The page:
Growing up in rural western Pennsylvania was not fun, not with my family. My father was a type A, rageaholic who enjoyed hunting and fishing and letting his family know he was dominate in every way in domestic life. There were beatings with a white belt, that hung prominently in the home, like an albatross at the doorway, passage to fury. My siblings and I were not allowed to spend the days playing in the summer. We were given lists of chores left on brown paper grocery bags on the kitchen table, by a man who meant business. One of my chores was to rid his large perfect yard of dandelions.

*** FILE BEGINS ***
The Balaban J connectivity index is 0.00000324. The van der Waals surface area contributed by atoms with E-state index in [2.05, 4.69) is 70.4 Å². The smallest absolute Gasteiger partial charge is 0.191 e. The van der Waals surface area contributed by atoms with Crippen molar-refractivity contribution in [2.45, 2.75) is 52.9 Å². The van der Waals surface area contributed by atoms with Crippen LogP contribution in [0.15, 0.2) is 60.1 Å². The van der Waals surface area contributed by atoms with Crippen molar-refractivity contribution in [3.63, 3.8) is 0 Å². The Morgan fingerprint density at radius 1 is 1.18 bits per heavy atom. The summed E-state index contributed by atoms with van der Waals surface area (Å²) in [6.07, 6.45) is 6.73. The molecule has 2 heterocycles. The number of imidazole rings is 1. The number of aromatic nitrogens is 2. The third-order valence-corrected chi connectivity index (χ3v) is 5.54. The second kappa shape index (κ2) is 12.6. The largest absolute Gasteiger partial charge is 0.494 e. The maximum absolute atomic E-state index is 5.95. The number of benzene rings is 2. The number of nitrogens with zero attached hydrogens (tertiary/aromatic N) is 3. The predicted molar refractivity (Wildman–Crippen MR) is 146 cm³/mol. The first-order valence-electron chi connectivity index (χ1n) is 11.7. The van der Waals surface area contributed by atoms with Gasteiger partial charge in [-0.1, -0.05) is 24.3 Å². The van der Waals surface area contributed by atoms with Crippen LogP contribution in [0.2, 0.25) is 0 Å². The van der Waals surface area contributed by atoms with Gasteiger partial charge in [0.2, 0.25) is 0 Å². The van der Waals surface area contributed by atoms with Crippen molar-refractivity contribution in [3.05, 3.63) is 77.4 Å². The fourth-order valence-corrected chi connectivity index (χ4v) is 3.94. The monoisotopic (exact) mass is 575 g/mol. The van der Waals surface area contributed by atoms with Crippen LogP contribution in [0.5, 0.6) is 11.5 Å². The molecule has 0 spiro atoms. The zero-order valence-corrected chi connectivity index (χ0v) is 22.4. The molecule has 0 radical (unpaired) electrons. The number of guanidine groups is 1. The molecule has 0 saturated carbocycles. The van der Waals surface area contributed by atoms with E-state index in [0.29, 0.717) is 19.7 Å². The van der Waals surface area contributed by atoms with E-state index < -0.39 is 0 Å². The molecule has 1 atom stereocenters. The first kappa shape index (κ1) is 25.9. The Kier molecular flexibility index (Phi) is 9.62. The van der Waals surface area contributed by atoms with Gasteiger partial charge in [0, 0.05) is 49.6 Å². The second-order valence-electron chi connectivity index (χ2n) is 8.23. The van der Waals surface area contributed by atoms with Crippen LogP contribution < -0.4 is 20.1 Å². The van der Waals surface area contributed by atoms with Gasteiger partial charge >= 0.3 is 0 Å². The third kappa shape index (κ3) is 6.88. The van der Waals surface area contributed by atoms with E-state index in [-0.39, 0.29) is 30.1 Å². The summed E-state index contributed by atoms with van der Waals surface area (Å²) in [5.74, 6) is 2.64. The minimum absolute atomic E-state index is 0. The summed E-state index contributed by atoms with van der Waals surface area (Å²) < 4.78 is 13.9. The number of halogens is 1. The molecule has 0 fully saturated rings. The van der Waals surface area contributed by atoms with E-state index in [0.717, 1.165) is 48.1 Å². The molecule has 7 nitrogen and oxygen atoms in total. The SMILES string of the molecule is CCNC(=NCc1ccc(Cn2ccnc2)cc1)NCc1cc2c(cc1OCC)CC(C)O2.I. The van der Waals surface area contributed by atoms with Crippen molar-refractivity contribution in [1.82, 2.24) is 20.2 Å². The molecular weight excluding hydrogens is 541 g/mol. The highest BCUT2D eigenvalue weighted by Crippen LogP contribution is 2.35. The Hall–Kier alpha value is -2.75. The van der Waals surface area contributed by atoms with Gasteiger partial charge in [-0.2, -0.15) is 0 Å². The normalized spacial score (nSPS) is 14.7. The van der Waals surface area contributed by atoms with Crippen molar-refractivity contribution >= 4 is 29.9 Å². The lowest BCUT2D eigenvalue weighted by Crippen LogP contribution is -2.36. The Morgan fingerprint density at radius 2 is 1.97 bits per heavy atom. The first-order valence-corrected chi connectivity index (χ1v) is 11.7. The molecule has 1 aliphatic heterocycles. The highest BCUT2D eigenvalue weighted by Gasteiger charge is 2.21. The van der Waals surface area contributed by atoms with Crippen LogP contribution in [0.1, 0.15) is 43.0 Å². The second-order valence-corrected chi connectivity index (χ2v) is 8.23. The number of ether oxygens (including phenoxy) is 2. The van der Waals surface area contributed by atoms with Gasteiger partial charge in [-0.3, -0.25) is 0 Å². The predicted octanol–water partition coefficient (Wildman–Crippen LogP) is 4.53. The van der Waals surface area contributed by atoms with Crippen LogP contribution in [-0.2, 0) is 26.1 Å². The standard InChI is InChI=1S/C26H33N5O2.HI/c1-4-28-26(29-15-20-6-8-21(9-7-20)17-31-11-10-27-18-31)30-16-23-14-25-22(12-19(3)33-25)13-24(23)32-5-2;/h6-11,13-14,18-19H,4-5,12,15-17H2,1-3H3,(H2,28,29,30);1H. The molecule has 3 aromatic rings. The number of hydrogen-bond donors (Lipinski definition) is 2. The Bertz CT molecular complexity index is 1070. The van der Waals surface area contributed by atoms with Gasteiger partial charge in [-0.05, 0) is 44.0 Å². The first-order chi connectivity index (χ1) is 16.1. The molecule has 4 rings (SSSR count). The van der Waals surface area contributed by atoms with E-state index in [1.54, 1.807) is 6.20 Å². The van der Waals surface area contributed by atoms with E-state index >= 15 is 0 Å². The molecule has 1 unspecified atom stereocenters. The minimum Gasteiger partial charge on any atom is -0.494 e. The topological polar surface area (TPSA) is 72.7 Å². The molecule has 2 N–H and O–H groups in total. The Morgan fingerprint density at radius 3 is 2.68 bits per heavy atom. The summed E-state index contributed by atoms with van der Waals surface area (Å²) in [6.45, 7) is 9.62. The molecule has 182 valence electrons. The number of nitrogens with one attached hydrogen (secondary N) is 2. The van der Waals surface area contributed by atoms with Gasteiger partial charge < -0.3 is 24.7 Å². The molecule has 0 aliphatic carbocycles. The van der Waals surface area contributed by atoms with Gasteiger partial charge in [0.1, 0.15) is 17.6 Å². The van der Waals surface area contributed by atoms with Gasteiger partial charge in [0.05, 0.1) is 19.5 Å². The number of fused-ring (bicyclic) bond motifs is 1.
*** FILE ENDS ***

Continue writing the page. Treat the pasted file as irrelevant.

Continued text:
You had to use the perfect knife ” a pairy knife” he would say. Don’t try just picking the head off the dandelion, he knew you had done a substandard job. Don’t leave a big hole in the ground, when you used the pairy knife, that could earn a head slap and endless bereavements. Collect the murdered dandelions with a paper bag, and deposit them over the hill, so he could later supervise the job. He would patrol the lawn, me standing nervously in the background, he would squint his eyes, make faces to show his disapproval, that  I had left behind a leaf, a mark, or one stray dandelion turned fuzzy, bobbing in the wind, about to spread its seeds and cause an epidemic. There would be a melt down on a nuclear level, when I had failed at my dandelion duties. I always thought I would grow up and have a yard full of sunny yellow dandelions. I had learned their greens were good food, the flowers could be turned to wine. When I grew up and had my own yard, I would greet the dandelions all summer, and make my children worship them, make garlands for their hair, blow their seeds all over the yard, make wine, eat them at lunch, and celebrate the weed my father had loathed the existence of, as much as I believed he loathed mine.


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